“To be pro-woman is to be pro-life,” she says. “I’m a woman. Now tell me what good are all my rights as a woman, if I don’t have the right to life?”

Gianna Jessen and Rebecca Kiessling — two living, human survivors of our abortion culture. All who advocate for legal abortion ought to first look into the beautiful faces of these two women, or the thousands of others like them, and tell them that — in the name of “women’s rights” — they should not have had the right to live.


– Rick Hinshaw is the editor of The Long Island Catholic magazine.  Read his blog at



4 steps to ‘getting something’ out of Mass

by Sister Ann Shields


“I don’t ‘get much’ out of Mass.”

“I really wonder why I go.”

“I go because I have to.”

Do any of those sentiments reflect your own mind-set on Sunday morning or on holy days of obligation? It is not God’s intention for those He loves to remain in that way of thinking. I am going to propose several steps to take in order to create the right “soil” so that God can touch your heart and mind and lead you into true worship.


We believe that the holy sacrifice of the Mass is the re-enactment of Christ’s death on Calvary – the unbloody sacrifice. The Catechism of the Catholic Church tells us this: “The Eucharist is the source and the summit of the Christian life … It is the culmination both of God’s action sanctifying the world in Christ and of the worship we offer to Christ and through him to the Father in the Holy Spirit.” (CCC #1324-1325)

If this is so, and it is, then we need to prepare for Mass.


Slowly reflect, by using a missalette, on each reading for the upcoming Sunday –read slowly, ask yourself how this applies to you. Ask God for grace to change or to repent for some wrongdoing or to grow in the area the Gospel addresses. The word of God is living, active, sharper than any two-edged sword. It conveys the grace that will help you to convert in a particular area or give you strength to fight a stronghold of sin in your life. Try to find the time to read the readings out loud. Ask God to show you what He is asking of you. What He asks always leads to greater life, freedom and peace. He always walks with us through the battle of sin to victory. God’s word is a powerful weapon against the devil and personal sin.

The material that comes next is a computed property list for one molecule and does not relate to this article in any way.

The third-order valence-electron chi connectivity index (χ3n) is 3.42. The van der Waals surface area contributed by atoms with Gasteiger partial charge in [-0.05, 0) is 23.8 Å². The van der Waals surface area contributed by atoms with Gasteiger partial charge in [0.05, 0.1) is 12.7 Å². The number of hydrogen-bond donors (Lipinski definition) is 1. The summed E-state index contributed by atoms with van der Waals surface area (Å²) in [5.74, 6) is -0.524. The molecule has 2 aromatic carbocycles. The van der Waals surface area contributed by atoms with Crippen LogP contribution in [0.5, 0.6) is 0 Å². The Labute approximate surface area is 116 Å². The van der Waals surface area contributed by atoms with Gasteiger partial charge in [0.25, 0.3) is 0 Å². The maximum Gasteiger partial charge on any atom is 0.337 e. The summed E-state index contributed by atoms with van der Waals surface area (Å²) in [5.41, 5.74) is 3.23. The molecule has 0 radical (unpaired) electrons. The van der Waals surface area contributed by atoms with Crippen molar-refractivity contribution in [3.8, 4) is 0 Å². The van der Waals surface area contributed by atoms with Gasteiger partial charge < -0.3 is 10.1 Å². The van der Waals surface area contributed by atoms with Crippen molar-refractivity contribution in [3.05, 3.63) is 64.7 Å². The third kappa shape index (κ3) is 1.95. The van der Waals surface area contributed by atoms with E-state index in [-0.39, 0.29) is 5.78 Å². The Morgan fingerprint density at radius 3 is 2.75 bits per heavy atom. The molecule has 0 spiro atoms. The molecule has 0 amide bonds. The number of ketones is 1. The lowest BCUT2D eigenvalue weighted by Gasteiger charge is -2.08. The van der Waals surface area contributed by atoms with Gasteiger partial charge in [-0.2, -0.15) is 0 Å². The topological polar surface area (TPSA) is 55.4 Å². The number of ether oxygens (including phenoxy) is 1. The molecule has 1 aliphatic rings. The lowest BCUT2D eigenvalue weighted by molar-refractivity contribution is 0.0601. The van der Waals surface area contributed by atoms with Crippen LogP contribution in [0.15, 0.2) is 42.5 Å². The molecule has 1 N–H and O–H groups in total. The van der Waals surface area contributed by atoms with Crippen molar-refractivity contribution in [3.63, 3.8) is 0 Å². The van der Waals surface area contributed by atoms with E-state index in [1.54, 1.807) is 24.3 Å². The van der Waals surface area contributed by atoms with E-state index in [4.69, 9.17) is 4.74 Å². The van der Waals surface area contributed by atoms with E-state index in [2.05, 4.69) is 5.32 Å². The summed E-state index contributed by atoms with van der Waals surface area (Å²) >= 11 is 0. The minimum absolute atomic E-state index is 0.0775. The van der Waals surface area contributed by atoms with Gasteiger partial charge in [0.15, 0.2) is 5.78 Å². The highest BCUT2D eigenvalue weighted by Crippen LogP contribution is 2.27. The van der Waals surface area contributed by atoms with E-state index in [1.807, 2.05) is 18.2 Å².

Take time on Friday or Saturday of a given week and examine your conscience; ask for greater freedom from the bonds of sin. Take advantage of God’s invitation and forgiveness for the sins of the past week. Often, the sacrament of reconciliation is available on Saturday afternoons or Sunday mornings. If you have offended God in a serious way that week, or been away from the sacraments for a while, take advantage of the sacrament of reconciliation. Remember, God never condemns. He seeks to be merciful and to extend forgiveness, but we need to humble ourselves and ask for it.



Before Mass begins, kneel before the Blessed Sacrament and ask God to open your heart to receive all He wants to give you during this liturgy.



Read the opening prayer. It’s the first prayer the priest prays after the penitential rite. That prayer indicates the intentions of all Catholics all over the world during the celebration of that Sunday Mass. Open your heart to receive those graces. Most of the time we don’t even hear the prayer because we are arriving late, we are distracted or we are talking to someone. If you have any of those habits, begin right now to change them. Otherwise, you are not praying with the mind of the whole Church and the grace (God sharing himself with us) can go right over your head, so to speak. We need to put our will behind what we pray. Just saying words is acting like a Pharisee, and you know what Jesus said to them!


Take these steps and I guarantee that Mass will open your heart and mind to the goodness and mercy of God. You will meet a Shepherd who wants to bring you safely home to Him – follow Him!


– Sister Ann Shields is a renowned author and a member of the Servants of God’s Love. Questions can be addressed to Sister Ann Shields, Renewal Ministries, 230 Collingwood, Suite 240, Ann Arbor, MI 48103. You can order her new book, More of the Holy Spirit, for $12 at